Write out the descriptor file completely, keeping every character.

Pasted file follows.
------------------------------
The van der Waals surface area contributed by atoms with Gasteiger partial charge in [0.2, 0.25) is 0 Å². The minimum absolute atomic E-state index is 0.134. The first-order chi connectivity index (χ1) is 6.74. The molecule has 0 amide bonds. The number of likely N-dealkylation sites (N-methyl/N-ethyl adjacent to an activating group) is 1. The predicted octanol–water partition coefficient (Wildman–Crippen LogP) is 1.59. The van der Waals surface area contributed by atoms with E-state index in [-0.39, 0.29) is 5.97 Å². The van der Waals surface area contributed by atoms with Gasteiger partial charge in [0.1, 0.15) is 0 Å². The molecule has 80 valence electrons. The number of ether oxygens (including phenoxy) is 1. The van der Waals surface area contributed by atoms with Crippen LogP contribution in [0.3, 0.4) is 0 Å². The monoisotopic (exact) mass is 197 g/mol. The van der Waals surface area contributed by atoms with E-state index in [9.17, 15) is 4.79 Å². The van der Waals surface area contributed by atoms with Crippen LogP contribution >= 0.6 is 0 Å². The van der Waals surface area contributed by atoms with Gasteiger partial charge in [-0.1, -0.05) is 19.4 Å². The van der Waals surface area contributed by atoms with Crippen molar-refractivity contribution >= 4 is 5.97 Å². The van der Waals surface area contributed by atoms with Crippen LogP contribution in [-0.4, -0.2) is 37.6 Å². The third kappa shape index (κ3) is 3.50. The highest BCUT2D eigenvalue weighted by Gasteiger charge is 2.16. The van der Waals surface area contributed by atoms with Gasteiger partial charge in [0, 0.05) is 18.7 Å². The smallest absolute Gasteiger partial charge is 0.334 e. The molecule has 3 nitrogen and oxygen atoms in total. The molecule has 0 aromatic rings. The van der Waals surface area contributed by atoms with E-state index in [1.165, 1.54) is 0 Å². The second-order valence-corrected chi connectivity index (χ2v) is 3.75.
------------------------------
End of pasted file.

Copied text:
The van der Waals surface area contributed by atoms with Gasteiger partial charge in [0.2, 0.25) is 0 Å². The minimum absolute atomic E-state index is 0.134. The first-order chi connectivity index (χ1) is 6.74. The molecule has 0 amide bonds. The number of likely N-dealkylation sites (N-methyl/N-ethyl adjacent to an activating group) is 1. The predicted octanol–water partition coefficient (Wildman–Crippen LogP) is 1.59. The van der Waals surface area contributed by atoms with E-state index in [-0.39, 0.29) is 5.97 Å². The van der Waals surface area contributed by atoms with Gasteiger partial charge in [0.1, 0.15) is 0 Å². The molecule has 80 valence electrons. The number of ether oxygens (including phenoxy) is 1. The van der Waals surface area contributed by atoms with Crippen LogP contribution in [0.3, 0.4) is 0 Å². The monoisotopic (exact) mass is 197 g/mol. The van der Waals surface area contributed by atoms with E-state index in [9.17, 15) is 4.79 Å². The van der Waals surface area contributed by atoms with Crippen LogP contribution >= 0.6 is 0 Å². The van der Waals surface area contributed by atoms with Gasteiger partial charge in [-0.1, -0.05) is 19.4 Å². The van der Waals surface area contributed by atoms with Crippen molar-refractivity contribution >= 4 is 5.97 Å². The van der Waals surface area contributed by atoms with Crippen LogP contribution in [-0.4, -0.2) is 37.6 Å². The third kappa shape index (κ3) is 3.50. The highest BCUT2D eigenvalue weighted by Gasteiger charge is 2.16. The van der Waals surface area contributed by atoms with Gasteiger partial charge in [0, 0.05) is 18.7 Å². The smallest absolute Gasteiger partial charge is 0.334 e. The molecule has 3 nitrogen and oxygen atoms in total. The molecule has 0 aromatic rings. The van der Waals surface area contributed by atoms with E-state index in [1.165, 1.54) is 0 Å². The second-order valence-corrected chi connectivity index (χ2v) is 3.75.